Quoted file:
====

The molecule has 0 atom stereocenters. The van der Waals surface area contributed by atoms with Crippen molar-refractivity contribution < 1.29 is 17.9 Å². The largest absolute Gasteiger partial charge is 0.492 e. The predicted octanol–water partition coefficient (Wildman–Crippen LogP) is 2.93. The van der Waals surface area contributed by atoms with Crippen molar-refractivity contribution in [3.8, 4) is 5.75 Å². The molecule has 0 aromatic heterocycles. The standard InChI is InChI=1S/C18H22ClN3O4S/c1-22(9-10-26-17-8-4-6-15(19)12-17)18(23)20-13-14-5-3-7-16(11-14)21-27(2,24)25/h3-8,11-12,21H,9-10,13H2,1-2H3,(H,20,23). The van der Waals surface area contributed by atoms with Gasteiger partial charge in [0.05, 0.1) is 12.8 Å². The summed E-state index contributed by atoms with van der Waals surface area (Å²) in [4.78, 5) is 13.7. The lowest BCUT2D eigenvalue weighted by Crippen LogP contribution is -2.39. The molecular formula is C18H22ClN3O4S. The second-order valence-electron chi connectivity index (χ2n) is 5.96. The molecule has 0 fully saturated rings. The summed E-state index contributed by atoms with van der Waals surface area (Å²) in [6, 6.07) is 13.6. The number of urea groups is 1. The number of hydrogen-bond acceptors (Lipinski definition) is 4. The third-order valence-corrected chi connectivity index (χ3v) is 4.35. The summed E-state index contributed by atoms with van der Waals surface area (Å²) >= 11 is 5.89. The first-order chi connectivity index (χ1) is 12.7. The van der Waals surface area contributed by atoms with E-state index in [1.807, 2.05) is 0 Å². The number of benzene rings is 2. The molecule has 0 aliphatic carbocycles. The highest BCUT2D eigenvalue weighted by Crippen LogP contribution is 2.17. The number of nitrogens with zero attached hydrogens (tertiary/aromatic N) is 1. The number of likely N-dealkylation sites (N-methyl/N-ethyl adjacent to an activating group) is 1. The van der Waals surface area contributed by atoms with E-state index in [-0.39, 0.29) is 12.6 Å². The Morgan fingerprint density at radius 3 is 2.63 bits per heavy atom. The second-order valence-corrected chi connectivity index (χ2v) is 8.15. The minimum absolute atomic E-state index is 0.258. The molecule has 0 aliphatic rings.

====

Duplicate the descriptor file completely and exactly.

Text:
The molecule has 0 atom stereocenters. The van der Waals surface area contributed by atoms with Crippen molar-refractivity contribution < 1.29 is 17.9 Å². The largest absolute Gasteiger partial charge is 0.492 e. The predicted octanol–water partition coefficient (Wildman–Crippen LogP) is 2.93. The van der Waals surface area contributed by atoms with Crippen molar-refractivity contribution in [3.8, 4) is 5.75 Å². The molecule has 0 aromatic heterocycles. The standard InChI is InChI=1S/C18H22ClN3O4S/c1-22(9-10-26-17-8-4-6-15(19)12-17)18(23)20-13-14-5-3-7-16(11-14)21-27(2,24)25/h3-8,11-12,21H,9-10,13H2,1-2H3,(H,20,23). The van der Waals surface area contributed by atoms with Gasteiger partial charge in [0.05, 0.1) is 12.8 Å². The summed E-state index contributed by atoms with van der Waals surface area (Å²) in [4.78, 5) is 13.7. The lowest BCUT2D eigenvalue weighted by Crippen LogP contribution is -2.39. The molecular formula is C18H22ClN3O4S. The second-order valence-electron chi connectivity index (χ2n) is 5.96. The molecule has 0 fully saturated rings. The summed E-state index contributed by atoms with van der Waals surface area (Å²) in [6, 6.07) is 13.6. The number of urea groups is 1. The number of hydrogen-bond acceptors (Lipinski definition) is 4. The third-order valence-corrected chi connectivity index (χ3v) is 4.35. The summed E-state index contributed by atoms with van der Waals surface area (Å²) >= 11 is 5.89. The first-order chi connectivity index (χ1) is 12.7. The van der Waals surface area contributed by atoms with E-state index in [1.807, 2.05) is 0 Å². The number of benzene rings is 2. The molecule has 0 aliphatic carbocycles. The highest BCUT2D eigenvalue weighted by Crippen LogP contribution is 2.17. The number of nitrogens with zero attached hydrogens (tertiary/aromatic N) is 1. The number of likely N-dealkylation sites (N-methyl/N-ethyl adjacent to an activating group) is 1. The van der Waals surface area contributed by atoms with E-state index in [-0.39, 0.29) is 12.6 Å². The Morgan fingerprint density at radius 3 is 2.63 bits per heavy atom. The second-order valence-corrected chi connectivity index (χ2v) is 8.15. The minimum absolute atomic E-state index is 0.258. The molecule has 0 aliphatic rings.